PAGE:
Today I took possession of Helen Bacand’s books and poetry files.
It was a difficult thing, and I had to have a few moments of sitting in the car, staring at the the windscreen wipers before I was able to pull myself together enough to drive safely. The papers were hard, but the thing that caught me out was her books. I hadn’t expected to be given them, so it was a surprise. A pleasant one, mostly – I’m covetous of books at the best of times, and this was the library of someone I loved, who shared my own taste in poetry. So that side of it was something that filled me with gratitude. (Which, in its own way, is also something likely to bring on the tears.) But then I caught sight of one of the books I’d given Helen, and had to work very hard not to loose the plot. (I was heading off to have lunch with Bruce and Jane – her son and daughter-in-law – to discuss what the family would like done with her work. So pulling myself together was quite important.)
It was actually a pretty good lunch. We went to Terra Viva – a place that Helen and I had gone to very often – and talked about Helen and lots of kind, inconsequential things, as well as the rather tougher business of what to do next. The plan is to spend the next three or four months getting her unpublished poems in order, and ready for a posthumous collection. I have no idea how much work there will be needed – whether I’ll have to do much hard editing, or really just tidying and collating. I do at least have the benefit of having spent seventeen years working with her, so I’ve got a pretty good sense of what she would have done.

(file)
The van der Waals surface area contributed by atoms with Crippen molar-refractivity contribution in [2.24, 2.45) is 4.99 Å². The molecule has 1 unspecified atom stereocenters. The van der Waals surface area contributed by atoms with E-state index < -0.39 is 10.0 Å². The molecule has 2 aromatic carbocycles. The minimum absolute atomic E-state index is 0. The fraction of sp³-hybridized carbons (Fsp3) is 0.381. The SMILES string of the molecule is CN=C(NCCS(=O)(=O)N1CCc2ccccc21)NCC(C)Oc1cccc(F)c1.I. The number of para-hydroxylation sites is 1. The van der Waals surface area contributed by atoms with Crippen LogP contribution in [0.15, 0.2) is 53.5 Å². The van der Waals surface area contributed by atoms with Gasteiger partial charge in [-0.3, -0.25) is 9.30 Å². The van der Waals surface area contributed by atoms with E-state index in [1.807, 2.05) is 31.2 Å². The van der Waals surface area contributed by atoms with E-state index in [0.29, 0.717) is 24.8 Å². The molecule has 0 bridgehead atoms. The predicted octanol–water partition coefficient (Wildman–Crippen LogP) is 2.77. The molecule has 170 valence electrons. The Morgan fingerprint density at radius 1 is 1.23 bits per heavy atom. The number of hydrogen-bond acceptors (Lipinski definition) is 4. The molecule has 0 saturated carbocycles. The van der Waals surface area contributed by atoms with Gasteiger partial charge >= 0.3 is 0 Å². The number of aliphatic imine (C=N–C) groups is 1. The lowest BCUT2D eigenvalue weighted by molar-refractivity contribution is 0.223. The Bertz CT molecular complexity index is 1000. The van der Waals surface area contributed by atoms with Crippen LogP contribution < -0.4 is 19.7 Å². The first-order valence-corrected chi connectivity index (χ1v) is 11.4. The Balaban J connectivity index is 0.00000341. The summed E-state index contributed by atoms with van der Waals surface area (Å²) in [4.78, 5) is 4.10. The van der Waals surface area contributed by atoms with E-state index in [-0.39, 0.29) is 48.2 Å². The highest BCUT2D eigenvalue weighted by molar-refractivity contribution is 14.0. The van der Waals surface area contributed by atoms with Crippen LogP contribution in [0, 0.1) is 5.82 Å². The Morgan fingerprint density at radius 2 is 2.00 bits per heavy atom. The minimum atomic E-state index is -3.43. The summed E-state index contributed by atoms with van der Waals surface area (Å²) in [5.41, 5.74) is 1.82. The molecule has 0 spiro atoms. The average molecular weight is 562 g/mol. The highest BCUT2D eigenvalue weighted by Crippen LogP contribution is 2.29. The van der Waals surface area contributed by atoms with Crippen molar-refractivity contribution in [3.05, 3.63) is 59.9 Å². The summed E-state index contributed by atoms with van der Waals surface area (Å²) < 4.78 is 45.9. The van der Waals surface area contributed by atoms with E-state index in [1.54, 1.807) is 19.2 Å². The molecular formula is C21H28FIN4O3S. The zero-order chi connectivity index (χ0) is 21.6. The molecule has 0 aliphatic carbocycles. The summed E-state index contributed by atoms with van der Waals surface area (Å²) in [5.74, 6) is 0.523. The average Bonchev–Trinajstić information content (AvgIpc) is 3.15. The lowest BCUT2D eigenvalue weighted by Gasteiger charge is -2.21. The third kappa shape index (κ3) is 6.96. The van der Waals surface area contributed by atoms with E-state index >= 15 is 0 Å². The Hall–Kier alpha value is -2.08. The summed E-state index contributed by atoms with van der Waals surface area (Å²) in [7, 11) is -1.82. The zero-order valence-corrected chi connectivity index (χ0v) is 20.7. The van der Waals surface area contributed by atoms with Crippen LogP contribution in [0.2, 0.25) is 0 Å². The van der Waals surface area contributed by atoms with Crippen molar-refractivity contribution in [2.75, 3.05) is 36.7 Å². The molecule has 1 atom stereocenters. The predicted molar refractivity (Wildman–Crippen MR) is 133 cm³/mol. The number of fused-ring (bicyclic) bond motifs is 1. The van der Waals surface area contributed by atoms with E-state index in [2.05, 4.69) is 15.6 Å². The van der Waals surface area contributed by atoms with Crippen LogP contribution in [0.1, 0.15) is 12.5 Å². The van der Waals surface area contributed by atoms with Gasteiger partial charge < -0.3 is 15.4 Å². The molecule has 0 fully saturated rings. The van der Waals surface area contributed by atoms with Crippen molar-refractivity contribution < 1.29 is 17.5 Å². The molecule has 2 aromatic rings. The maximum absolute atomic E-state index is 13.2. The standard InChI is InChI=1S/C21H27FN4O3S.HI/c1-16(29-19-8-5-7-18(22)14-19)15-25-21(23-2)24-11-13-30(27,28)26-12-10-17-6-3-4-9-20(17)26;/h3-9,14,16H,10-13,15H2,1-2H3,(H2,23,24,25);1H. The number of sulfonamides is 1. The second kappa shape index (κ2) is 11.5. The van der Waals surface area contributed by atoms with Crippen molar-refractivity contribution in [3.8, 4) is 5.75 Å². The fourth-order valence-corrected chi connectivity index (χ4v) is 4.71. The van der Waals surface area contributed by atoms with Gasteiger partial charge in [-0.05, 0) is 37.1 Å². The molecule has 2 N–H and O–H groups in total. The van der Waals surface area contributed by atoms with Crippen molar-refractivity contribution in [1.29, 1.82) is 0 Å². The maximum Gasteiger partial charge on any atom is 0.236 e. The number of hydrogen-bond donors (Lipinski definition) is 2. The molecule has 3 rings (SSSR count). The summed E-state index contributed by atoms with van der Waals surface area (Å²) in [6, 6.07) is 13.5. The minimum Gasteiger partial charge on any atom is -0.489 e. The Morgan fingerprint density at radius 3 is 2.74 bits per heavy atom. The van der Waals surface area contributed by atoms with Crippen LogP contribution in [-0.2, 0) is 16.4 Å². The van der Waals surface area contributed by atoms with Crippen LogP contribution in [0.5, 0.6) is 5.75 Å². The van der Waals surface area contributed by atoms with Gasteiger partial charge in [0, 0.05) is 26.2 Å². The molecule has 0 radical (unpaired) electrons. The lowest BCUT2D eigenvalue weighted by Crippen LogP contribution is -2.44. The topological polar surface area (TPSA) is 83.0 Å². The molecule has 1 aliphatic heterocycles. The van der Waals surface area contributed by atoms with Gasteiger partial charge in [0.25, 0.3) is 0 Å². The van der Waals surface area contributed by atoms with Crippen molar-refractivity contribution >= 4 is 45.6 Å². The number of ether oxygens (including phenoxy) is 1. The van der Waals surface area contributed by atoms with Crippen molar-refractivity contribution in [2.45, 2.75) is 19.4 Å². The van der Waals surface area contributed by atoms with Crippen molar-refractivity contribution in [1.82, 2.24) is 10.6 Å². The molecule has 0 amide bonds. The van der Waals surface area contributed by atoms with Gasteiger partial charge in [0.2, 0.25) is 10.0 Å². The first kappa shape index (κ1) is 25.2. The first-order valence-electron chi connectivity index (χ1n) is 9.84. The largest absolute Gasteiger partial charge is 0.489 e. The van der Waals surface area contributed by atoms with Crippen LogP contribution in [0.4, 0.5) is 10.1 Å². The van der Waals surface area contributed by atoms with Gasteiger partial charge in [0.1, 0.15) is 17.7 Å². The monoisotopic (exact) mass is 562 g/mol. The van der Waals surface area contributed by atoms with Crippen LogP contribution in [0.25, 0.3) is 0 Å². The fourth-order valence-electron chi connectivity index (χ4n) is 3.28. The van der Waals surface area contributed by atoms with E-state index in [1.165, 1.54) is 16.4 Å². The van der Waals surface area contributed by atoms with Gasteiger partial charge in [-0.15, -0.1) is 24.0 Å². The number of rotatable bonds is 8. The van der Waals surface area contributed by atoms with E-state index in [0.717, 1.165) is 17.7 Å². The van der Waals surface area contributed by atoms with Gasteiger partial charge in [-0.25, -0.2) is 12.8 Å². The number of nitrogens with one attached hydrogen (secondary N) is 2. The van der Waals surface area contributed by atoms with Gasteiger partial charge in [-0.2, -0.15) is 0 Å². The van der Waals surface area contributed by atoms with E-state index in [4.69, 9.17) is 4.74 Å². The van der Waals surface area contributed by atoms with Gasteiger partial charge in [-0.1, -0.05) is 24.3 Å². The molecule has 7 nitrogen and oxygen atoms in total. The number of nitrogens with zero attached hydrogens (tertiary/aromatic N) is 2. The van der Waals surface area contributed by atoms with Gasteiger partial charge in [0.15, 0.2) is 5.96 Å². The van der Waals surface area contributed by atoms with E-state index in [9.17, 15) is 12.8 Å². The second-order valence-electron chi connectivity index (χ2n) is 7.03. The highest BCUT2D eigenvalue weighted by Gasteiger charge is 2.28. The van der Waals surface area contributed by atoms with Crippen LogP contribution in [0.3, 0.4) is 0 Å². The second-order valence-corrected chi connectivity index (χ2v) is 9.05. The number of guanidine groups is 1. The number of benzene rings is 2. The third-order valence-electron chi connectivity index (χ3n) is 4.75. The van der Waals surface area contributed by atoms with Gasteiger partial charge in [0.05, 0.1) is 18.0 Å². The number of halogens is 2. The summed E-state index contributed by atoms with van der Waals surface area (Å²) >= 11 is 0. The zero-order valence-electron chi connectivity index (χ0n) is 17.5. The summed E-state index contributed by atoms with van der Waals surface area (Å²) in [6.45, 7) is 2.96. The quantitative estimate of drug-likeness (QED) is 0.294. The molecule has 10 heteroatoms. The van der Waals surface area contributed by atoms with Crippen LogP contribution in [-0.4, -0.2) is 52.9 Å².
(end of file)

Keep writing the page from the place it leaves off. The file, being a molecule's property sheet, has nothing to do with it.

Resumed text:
But then I came home, and unloaded the four banana boxes of files and books and magazines. And sat down, and began to go through things.
What an astonishingly personal thing our books are! Hers were littered with slips of paper in lieu of bookmarks. I kept turning the pages, rereading poems that she’d obviously found interesting enough to want to read again. Quite a few that I remember talking about, in our fortnightly sessions. (The rule was, if you don’t have a poem of your own to share, you bring one by someone else, and talk about it.) I’m teaching a class on Glosa and Cento this weekend, and it struck me that I could probably assemble a cento from the poems she’d marked. Which would be one way of writing a poem in her memory.
But it really brought home that Helen is dead. In the four months since, I’ve heard her laugh dozens of times, or thought to myself that something I’d seen or heard was something I must remember to tell her about. But Helen is dead: I have her books. And her files. And her scribbles on bits of paper. And the damn Quinns plastic bag that she used to carry everywhere with her working copies of poems-in-progress, a selection of purloined serviettes from various cafes, and at least one ballpoint pen that no longer worked …